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The 1-month coupon strategy

If you delay using them, you can achieve bigger savings.

By Karen Datko Oct 10, 2009 7:14PM

This post comes from Trent Hamm at partner blog The Simple Dollar.

Many people don't bother to clip coupons, mostly because they believe that a 50-cent coupon isn't worth the effort. On the surface, I agree. Without a clever coupon strategy, it's probably not worth the effort.

About two months ago, I was talking about this with a friend who works for Hy-Vee, a grocery store chain here in Iowa. He gave me a tip: Take the coupon section out of the Sunday paper and put it aside for four weeks. Then open it up and clip everything that's even remotely of interest, whether you'd normally buy it or not.

Take the coupons to the store and look at the shelves. Magically, most of the coupons will sync up with stuff that's on sale. When you combine the sale price and the coupon, you'll usually be able to get items for next to nothing.

I tried this myself. I saved the fliers from a month ago, cut them up and took them to the store. What did I find? About 40% of the coupons I cut out matched up with items on sale. I wound up getting salad dressing for less than a dollar, a package of diapers at the cheapest price I've ever bought them for, and a container of good vanilla ice cream for 19 cents. And those are just the ones I remember.

Why does this work? Coupons in the newspaper are usually the first wave of a product push by large companies. They'll put out coupons to start bumping up sales, then move to sale prices later in the promotion. They hope that coupon users who buy the product like it, return to the store, notice the item on sale and buy it again.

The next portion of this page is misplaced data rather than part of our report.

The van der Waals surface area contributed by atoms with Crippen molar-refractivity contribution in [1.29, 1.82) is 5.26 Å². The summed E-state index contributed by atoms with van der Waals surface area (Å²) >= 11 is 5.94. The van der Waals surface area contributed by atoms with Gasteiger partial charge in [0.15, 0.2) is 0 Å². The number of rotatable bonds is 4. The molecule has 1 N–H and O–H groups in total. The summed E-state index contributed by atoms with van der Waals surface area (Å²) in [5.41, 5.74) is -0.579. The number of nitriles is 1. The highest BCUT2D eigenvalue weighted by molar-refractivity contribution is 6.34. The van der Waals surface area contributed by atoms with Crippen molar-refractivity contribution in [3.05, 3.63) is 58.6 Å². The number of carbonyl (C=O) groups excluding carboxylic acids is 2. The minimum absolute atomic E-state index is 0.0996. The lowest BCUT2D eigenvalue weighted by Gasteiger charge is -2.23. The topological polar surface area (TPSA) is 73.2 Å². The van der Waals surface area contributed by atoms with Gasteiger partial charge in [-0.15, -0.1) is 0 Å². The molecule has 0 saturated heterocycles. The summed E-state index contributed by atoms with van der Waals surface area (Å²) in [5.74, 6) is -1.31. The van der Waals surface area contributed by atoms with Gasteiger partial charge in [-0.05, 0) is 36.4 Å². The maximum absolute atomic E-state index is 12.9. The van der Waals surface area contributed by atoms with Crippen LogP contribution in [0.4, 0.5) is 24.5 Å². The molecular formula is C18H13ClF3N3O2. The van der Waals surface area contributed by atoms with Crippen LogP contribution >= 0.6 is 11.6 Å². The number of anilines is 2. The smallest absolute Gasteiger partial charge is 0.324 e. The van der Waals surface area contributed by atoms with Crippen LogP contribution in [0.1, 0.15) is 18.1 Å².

Now that I know this, I've made a big adjustment in my grocery-shopping strategy.

As before, I make a shopping list each week. I write down staples that are getting low, along with ingredients needed for meals I'm thinking about making. I use a notepad on the refrigerator, along with Remember the Milk.

Before I go, I get out a month-old coupon flier and clip everything that matches something on my list. I'll also clip anything I know we can always use -- like diapers -- along with anything that's potentially a reasonable purchase. I head out to the store and use the coupons effectively.

Whenever you see a sale item that you also have a coupon for, you can often get a pretty good item for just pennies -- or at least far cheaper than the normal price and usually cheaper than the generic version.

This technique saved me about $20 during my last grocery store visit -- compared with normal retail prices -- for about 30 minutes of extra effort at the breakfast table, cutting coupons and putting together the grocery list. That's a worthwhile frugal activity.

Other articles of interest at The Simple Dollar:

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